HHS has provided some examples in a very useful guidance document. When a patient is present:
- An emergency room doctor may discuss a patient’s treatment in front of the patient’s friend if the patient asks that her friend come into the treatment room.
- A doctor’s office may discuss a patient’s bill with the patient’s adult daughter who is with the patient at the patient’s medical appointment and has questions about the charges.
- A doctor may discuss the drugs a patient needs to take with the patient’s health aide who has accompanied the patient to a medical appointment.
- A doctor may give information about a patient’s mobility limitations to the patient’s sister who is driving the patient home from the hospital.
- A nurse may discuss a patient’s health status with the patient’s brother if she informs the patient she is going to do so and the patient does not object.
- A nurse may not discuss a patient’s condition with the patient’s brother after the patient has stated she does not want her family to know about her condition.
Here are the examples for cases when the patient is not present or incapacitated:
- A surgeon who did emergency surgery on a patient may tell the patient’s spouse about the patient’s condition while the patient is unconscious.
- A pharmacist may give a prescription to a patient’s friend who the patient has sent to pick up the prescription.
- A hospital may discuss a patient’s bill with her adult son who calls the hospital with questions about charges to his mother’s account.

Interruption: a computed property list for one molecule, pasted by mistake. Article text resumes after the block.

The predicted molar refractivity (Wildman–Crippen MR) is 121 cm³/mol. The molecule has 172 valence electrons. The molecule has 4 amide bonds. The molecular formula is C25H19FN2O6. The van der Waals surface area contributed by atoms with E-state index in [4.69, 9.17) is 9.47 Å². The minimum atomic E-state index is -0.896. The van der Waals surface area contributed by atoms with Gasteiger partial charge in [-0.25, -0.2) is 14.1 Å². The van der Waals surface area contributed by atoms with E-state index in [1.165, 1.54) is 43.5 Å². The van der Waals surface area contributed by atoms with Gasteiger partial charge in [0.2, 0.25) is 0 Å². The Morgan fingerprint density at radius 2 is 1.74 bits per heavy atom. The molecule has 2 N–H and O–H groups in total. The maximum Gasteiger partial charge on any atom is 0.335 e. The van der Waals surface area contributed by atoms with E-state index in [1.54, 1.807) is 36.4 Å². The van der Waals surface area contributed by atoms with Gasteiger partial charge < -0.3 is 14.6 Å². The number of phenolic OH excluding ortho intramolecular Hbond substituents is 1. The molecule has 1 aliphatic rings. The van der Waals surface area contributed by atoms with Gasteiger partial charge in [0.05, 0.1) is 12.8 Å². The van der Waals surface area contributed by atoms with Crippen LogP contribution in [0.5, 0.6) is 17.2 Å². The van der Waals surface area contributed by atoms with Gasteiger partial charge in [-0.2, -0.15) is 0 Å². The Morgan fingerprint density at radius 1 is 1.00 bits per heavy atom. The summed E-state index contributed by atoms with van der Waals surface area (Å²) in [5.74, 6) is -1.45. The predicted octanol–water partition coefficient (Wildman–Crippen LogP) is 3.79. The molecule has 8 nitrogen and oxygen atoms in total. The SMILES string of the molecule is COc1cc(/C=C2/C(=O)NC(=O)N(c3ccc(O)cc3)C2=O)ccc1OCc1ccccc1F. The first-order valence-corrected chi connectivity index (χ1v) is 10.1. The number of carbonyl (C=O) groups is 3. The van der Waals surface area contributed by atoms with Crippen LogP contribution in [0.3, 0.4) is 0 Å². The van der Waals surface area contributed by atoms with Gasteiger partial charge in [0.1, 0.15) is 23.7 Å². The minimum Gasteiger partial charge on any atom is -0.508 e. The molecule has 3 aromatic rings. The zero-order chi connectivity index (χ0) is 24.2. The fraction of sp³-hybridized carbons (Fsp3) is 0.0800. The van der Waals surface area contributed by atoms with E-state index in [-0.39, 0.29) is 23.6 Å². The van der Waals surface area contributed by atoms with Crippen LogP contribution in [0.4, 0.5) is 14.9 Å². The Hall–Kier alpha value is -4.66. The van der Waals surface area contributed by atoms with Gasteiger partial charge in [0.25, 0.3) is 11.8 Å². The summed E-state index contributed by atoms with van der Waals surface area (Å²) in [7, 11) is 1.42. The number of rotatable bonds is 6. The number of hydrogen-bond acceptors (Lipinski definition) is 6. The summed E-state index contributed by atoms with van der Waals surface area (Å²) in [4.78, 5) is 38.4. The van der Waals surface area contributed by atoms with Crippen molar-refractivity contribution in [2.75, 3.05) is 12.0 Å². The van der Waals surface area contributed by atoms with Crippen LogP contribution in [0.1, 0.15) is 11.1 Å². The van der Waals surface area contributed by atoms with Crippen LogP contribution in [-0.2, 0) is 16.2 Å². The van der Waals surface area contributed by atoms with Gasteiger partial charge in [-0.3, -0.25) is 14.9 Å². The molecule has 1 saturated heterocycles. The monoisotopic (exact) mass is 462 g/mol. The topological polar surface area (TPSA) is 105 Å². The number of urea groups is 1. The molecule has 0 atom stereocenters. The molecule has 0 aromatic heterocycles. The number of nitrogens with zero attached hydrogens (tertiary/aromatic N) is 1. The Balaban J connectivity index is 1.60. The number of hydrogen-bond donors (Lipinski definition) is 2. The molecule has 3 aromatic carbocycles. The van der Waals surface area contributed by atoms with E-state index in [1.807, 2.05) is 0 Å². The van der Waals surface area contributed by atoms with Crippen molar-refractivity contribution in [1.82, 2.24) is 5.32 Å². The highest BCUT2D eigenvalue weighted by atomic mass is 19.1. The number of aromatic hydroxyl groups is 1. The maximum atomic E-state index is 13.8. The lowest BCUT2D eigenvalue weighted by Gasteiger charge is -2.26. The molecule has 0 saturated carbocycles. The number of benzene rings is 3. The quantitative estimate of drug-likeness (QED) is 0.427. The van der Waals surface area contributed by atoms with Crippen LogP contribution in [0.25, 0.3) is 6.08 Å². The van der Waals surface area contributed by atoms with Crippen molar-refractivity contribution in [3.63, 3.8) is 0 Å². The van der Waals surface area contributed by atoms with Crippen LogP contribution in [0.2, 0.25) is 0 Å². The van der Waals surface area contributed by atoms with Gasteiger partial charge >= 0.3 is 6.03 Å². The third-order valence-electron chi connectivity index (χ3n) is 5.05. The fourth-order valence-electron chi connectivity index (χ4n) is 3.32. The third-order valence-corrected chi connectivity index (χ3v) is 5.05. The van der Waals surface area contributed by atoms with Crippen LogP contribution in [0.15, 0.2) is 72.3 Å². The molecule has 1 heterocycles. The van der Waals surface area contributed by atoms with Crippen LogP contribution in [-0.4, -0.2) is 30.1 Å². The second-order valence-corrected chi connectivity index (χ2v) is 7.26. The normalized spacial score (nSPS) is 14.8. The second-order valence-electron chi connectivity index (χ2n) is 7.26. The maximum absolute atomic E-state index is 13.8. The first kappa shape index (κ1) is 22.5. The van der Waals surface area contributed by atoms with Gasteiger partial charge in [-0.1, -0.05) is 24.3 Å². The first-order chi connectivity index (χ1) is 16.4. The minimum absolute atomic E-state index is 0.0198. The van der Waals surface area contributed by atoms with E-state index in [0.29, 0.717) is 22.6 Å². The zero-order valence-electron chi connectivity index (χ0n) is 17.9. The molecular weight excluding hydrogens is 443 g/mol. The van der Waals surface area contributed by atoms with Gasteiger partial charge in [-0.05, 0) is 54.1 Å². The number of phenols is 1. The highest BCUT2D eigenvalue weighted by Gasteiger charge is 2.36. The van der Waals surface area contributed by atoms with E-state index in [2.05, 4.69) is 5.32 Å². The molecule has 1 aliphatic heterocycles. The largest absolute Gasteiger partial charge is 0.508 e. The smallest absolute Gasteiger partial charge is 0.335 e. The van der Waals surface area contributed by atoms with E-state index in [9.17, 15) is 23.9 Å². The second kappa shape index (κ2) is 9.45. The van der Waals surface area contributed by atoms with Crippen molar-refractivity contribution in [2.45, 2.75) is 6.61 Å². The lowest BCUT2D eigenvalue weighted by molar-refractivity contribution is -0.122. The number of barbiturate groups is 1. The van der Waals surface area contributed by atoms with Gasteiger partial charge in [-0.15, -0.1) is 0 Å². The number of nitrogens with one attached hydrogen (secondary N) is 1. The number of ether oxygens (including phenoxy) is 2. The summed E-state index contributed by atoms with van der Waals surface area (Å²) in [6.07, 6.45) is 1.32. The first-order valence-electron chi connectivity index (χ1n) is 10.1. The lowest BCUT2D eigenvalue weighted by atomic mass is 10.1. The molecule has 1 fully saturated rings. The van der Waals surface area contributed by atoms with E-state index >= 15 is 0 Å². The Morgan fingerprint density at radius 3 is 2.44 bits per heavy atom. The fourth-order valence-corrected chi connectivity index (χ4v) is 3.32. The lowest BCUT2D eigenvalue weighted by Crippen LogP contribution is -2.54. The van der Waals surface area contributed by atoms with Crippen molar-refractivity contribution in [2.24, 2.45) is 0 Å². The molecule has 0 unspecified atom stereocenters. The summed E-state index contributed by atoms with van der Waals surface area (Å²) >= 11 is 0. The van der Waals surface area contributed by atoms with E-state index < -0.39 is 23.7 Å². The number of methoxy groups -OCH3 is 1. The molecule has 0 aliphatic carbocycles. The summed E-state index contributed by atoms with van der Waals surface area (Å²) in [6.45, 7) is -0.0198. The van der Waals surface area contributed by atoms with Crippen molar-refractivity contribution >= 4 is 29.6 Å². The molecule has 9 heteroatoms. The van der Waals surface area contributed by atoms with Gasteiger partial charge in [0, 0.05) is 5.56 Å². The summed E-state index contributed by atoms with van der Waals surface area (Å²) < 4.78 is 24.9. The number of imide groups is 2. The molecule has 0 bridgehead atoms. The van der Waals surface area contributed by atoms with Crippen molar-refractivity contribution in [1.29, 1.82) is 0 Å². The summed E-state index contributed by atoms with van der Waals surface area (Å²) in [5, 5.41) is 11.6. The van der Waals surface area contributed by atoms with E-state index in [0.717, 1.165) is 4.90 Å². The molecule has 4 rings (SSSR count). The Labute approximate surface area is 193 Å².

- A health care provider may give information regarding a patient’s drug dosage to the patient’s health aide who calls the provider with questions about the particular prescription.
- A nurse may not tell a patient’s friend about a past medical problem that is unrelated to the patient’s current condition.
- A health care provider is not required by HIPAA to share a patient’s information when the patient is not present or is incapacitated, and can choose to wait until the patient has an opportunity to agree to the disclosure.
Challenges and Problems
in Determining When to Share
The New York Times article has a good discussion about how the issue of family member access can be difficult:
“Seniors say, ‘I don’t want to burden my kids with my medical issues,’ ” said Bradley Crotty, the director of patient portals at Beth Israel Deaconess Medical Center in Boston and the study’s lead author. “And the family is saying, ‘I’m already worried. Not knowing is the burden.’ ”
The older group wanted help but not second-guessing or “spying,” Dr. Crotty added. They might agree to disclose the medications they take — just not all of them.
Moreover, the dynamic often changes with increasing disability or a health crisis.